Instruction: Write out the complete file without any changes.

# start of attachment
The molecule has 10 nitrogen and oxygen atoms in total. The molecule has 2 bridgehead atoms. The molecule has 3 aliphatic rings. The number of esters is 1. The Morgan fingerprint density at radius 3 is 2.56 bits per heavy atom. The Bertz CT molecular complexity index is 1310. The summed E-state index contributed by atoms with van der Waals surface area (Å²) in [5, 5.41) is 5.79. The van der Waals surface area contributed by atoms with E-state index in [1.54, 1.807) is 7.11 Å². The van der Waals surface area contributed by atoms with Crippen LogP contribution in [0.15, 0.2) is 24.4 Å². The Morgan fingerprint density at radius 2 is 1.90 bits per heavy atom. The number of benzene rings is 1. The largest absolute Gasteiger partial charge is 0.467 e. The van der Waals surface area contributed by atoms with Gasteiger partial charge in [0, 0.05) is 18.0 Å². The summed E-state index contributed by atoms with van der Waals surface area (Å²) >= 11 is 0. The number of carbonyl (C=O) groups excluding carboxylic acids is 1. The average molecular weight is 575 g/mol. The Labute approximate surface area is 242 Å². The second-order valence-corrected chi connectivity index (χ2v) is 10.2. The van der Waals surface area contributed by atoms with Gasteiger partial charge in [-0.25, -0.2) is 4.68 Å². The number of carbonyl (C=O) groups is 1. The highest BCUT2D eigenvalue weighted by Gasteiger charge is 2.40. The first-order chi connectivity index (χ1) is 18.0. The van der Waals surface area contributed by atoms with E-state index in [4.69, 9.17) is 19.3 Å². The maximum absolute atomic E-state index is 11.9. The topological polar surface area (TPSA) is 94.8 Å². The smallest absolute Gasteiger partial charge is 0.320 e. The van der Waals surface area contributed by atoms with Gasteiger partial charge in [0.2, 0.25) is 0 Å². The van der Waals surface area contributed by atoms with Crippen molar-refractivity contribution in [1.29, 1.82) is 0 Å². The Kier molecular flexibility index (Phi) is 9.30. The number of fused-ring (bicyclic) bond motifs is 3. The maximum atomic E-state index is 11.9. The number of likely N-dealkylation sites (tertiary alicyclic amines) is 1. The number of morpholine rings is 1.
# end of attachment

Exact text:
The molecule has 10 nitrogen and oxygen atoms in total. The molecule has 2 bridgehead atoms. The molecule has 3 aliphatic rings. The number of esters is 1. The Morgan fingerprint density at radius 3 is 2.56 bits per heavy atom. The Bertz CT molecular complexity index is 1310. The summed E-state index contributed by atoms with van der Waals surface area (Å²) in [5, 5.41) is 5.79. The van der Waals surface area contributed by atoms with E-state index in [1.54, 1.807) is 7.11 Å². The van der Waals surface area contributed by atoms with Crippen LogP contribution in [0.15, 0.2) is 24.4 Å². The Morgan fingerprint density at radius 2 is 1.90 bits per heavy atom. The number of benzene rings is 1. The largest absolute Gasteiger partial charge is 0.467 e. The van der Waals surface area contributed by atoms with Gasteiger partial charge in [0, 0.05) is 18.0 Å². The summed E-state index contributed by atoms with van der Waals surface area (Å²) >= 11 is 0. The number of carbonyl (C=O) groups excluding carboxylic acids is 1. The average molecular weight is 575 g/mol. The Labute approximate surface area is 242 Å². The second-order valence-corrected chi connectivity index (χ2v) is 10.2. The van der Waals surface area contributed by atoms with Gasteiger partial charge in [-0.25, -0.2) is 4.68 Å². The number of carbonyl (C=O) groups is 1. The highest BCUT2D eigenvalue weighted by Gasteiger charge is 2.40. The first-order chi connectivity index (χ1) is 18.0. The van der Waals surface area contributed by atoms with E-state index in [4.69, 9.17) is 19.3 Å². The maximum absolute atomic E-state index is 11.9. The topological polar surface area (TPSA) is 94.8 Å². The smallest absolute Gasteiger partial charge is 0.320 e. The van der Waals surface area contributed by atoms with Gasteiger partial charge in [0.2, 0.25) is 0 Å². The van der Waals surface area contributed by atoms with Crippen molar-refractivity contribution in [1.29, 1.82) is 0 Å². The Kier molecular flexibility index (Phi) is 9.30. The number of fused-ring (bicyclic) bond motifs is 3. The maximum atomic E-state index is 11.9. The number of likely N-dealkylation sites (tertiary alicyclic amines) is 1. The number of morpholine rings is 1.